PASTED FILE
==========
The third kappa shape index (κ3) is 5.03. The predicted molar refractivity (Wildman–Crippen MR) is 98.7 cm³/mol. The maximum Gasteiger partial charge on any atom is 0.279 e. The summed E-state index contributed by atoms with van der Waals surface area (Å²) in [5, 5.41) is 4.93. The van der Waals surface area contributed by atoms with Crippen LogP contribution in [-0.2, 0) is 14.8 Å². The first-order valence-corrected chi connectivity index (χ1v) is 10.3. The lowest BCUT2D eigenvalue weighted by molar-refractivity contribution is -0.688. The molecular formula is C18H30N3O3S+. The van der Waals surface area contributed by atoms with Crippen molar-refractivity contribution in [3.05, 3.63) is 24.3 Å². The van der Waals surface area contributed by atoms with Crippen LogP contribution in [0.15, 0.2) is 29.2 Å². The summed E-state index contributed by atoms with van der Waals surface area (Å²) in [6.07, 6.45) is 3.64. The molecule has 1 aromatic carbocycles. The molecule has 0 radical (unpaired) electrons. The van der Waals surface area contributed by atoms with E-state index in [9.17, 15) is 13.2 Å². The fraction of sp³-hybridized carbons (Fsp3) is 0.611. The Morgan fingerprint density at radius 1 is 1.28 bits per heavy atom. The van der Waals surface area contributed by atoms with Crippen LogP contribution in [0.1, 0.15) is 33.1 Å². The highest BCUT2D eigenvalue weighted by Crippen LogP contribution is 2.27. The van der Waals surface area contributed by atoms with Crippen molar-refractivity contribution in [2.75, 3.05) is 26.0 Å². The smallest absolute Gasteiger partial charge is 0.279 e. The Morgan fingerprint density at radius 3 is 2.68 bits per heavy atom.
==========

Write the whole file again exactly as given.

The third kappa shape index (κ3) is 5.03. The predicted molar refractivity (Wildman–Crippen MR) is 98.7 cm³/mol. The maximum Gasteiger partial charge on any atom is 0.279 e. The summed E-state index contributed by atoms with van der Waals surface area (Å²) in [5, 5.41) is 4.93. The van der Waals surface area contributed by atoms with Crippen LogP contribution in [-0.2, 0) is 14.8 Å². The first-order valence-corrected chi connectivity index (χ1v) is 10.3. The lowest BCUT2D eigenvalue weighted by molar-refractivity contribution is -0.688. The molecular formula is C18H30N3O3S+. The van der Waals surface area contributed by atoms with Crippen molar-refractivity contribution in [3.05, 3.63) is 24.3 Å². The van der Waals surface area contributed by atoms with Crippen LogP contribution in [0.15, 0.2) is 29.2 Å². The summed E-state index contributed by atoms with van der Waals surface area (Å²) in [6.07, 6.45) is 3.64. The molecule has 1 aromatic carbocycles. The molecule has 0 radical (unpaired) electrons. The van der Waals surface area contributed by atoms with E-state index in [9.17, 15) is 13.2 Å². The fraction of sp³-hybridized carbons (Fsp3) is 0.611. The Morgan fingerprint density at radius 1 is 1.28 bits per heavy atom. The van der Waals surface area contributed by atoms with Crippen LogP contribution in [0.1, 0.15) is 33.1 Å². The highest BCUT2D eigenvalue weighted by Crippen LogP contribution is 2.27. The van der Waals surface area contributed by atoms with Crippen molar-refractivity contribution in [2.75, 3.05) is 26.0 Å². The smallest absolute Gasteiger partial charge is 0.279 e. The Morgan fingerprint density at radius 3 is 2.68 bits per heavy atom.